Mining the unconscious
by Deirdre Towers

Last winter when Alla Kovgan and I gave a workshop in St. Petersburg, we explored the potential of creating dance for the camera with three modern dance companies from Poland, Estonia, and Russia. Much to our delight, the workshop inspired a flurry of creative energy and curiosity from the press. However, to our dismay, each of the eight television crews who came to interview us always asked pointedly, "Why are you here? Don't you like the way we film the ballet?"

We assured them that over the last hundred years, ballet had been well documented around the world and that the grace of the Russian cameramen was evident particularly in the filming of the soloists. What was not apparent was any collaboration between the choreographers and the directors. The mere mention of collaboration seemed odd, if not bizarre to them, almost as strange as asking an athlete how he would like to be filmed.

The last journalist to seek us out persisted in asking what more could be done to capture the ballet on film? I ventured to say that if a choreographer were engaged to adapt the ballet for film, perhaps for a variety of locations and settings beyond the proscenium stage, the ballets could be distilled down to the passages that contributed to its narrative thread and new ones --possible only on camera perhaps-- could be added so that the ballet would vibrate with a fresh energy.

Marius Petipa answered many a need with his 19th century ballets. His audience, he supposed, yearned for beauty and power, for an escape from the known, exoticism and a touch of eroticism all while admiring gravity-defying feats. No doubt the visions of order and conformity provided by the formal lines of the corps reassured the royal family of its importance and perhaps the audience of its majesty.

Today, perhaps we still yearn for an escape from the known, or do we? It's not so easy--or wise-- to make a sweeping statement. With all the realism in commercial cinema, one might think that we are simply too fascinated by ourselves or too bewildered to consider anything other than a kind or cruel mirror. But the independent film world is eagerly exploring alternatives to that idea. As part of that movement, dancers and film artists are discovering a new language in the course of bringing the two arts together, creating a form that cannot be experienced live. This provides a stretch for everyone, a departure from feature films but also the traditions of the stage.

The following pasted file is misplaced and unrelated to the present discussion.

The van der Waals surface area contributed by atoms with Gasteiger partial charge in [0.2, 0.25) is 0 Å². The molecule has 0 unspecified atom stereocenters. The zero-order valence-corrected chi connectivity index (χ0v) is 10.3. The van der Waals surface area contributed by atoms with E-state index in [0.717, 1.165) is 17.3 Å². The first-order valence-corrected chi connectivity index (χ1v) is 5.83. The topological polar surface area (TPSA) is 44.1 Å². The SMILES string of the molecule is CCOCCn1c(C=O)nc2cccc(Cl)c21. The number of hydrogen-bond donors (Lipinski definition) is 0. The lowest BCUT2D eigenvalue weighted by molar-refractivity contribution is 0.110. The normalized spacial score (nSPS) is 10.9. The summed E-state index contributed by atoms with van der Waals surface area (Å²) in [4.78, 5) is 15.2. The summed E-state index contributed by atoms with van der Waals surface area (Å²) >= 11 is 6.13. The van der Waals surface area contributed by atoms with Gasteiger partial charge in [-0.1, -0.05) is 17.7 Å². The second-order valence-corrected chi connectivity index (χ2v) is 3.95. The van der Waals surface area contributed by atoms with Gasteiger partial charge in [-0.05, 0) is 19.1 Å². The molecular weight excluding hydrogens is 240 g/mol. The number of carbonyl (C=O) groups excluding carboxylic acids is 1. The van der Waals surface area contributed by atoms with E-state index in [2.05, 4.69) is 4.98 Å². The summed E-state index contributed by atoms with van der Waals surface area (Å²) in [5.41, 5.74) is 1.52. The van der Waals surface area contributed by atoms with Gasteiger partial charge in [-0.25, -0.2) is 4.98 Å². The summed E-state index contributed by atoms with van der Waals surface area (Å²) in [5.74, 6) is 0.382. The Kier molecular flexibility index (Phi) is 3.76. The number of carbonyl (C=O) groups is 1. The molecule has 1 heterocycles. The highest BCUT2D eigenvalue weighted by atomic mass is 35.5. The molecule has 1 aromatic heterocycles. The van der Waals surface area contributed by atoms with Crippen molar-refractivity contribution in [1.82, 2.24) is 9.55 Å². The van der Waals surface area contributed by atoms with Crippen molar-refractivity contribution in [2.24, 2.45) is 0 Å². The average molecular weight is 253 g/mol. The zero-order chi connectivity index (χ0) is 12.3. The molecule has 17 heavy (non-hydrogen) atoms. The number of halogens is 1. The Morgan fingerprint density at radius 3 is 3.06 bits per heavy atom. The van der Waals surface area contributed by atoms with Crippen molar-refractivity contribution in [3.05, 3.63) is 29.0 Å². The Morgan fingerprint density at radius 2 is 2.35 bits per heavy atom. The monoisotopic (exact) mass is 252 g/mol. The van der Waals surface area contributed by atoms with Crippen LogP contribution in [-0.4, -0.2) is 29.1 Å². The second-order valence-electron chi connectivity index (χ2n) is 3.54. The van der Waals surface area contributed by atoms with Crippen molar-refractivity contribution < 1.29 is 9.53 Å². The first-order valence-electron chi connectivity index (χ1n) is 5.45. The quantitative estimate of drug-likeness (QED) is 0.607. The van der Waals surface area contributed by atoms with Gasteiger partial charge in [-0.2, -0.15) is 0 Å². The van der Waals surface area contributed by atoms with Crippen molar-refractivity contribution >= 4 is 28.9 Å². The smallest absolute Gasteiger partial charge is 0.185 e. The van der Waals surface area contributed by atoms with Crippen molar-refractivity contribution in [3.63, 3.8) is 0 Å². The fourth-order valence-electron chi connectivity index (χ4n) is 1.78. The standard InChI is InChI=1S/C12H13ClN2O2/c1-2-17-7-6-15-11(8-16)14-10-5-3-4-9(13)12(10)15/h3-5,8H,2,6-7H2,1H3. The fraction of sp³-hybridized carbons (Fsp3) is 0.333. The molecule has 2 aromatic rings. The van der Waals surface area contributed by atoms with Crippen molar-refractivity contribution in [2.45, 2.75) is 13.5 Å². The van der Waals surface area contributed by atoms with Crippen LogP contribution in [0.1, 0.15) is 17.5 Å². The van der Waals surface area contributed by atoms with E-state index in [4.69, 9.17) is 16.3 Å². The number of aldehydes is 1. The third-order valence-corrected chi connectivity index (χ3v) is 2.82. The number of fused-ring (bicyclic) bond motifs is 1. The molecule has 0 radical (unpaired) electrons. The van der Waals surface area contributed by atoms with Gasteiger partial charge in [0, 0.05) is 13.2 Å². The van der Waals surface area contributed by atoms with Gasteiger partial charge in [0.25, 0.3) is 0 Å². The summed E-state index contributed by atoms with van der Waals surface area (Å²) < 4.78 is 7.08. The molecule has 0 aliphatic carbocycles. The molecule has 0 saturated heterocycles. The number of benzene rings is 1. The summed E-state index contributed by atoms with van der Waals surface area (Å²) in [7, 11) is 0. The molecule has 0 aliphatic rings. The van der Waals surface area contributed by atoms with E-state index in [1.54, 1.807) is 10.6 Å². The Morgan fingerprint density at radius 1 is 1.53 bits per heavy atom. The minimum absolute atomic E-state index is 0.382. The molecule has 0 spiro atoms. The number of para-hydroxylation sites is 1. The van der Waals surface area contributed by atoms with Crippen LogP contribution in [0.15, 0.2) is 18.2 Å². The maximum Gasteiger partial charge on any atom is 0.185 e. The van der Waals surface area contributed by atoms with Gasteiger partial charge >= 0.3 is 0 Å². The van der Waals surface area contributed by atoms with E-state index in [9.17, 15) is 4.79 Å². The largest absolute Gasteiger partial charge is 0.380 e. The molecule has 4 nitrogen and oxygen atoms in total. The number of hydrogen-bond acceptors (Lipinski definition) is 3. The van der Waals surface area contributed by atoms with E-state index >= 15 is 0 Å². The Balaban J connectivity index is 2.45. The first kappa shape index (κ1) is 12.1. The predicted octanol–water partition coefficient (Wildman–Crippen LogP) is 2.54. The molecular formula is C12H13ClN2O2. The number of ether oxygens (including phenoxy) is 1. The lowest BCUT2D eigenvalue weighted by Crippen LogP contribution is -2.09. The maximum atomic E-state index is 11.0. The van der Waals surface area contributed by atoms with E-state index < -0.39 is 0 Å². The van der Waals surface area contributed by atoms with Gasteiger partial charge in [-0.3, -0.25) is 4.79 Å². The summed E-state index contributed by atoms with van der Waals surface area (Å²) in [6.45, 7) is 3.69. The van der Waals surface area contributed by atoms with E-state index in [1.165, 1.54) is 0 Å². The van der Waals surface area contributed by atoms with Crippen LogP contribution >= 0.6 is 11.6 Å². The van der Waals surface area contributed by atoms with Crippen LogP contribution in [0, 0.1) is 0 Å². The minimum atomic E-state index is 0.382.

Given the ingenuity of Russian filmmakers as well as the virtuosity of the dancers, the clarity of purpose as presented almost a century ago by film pioneer Sergei Eisenstein, Russia is ripe, in fact over due, for a new generation of dance filmmakers, set and costume designers, editors, and producers. Dancers in Russia now --are they not free now to express not only the positive but the mysterious, ambiguous, and dark side of being? What better way to engage an audience but to have a filmmaker work hand in hand with the choreographer to play with the shadows of life. Choreographing with the mind of an editor, one can leap from one environment to another or invite the camera to capture the subtle expressions of the face or hands so that the viewer can emotionally connect with the characters.

Each convention can be re-thought given the options possible with today's technology. For example, one could present a pas de deux with the man supporting the woman not only physically but imaginatively. What if the screen suggested not only the body but the mind and the soul of the dancers. Film can bring to dance the charm of intimacy, the machinations of the unconscious. It can imply so much with so little. The visual medium combined with the abstract, visceral art of dance can help one to wake up to the invisible magic in any one moment.

As a touring festival, we can help open "the doors or perception," to quote the writer Aldous Huxley. The dance on camera workshops provide some basic tools as to how to specifically bring dance and video together so that each artist can create his own maps into territories known previously only by him or her. Selected screenings can not only educate but goad on local artists to take on the challenge of making a video dance. Dance Films Association's on-going collaboration with Kannon Dance School and Company and Pro-Arte is a committed effort to keep today's Russian artists abreast of new opportunities and facilitate their contribution to the global art community.

For questions and comments, please contact Deirdre Towers at

© Kinodance–Russia, 2004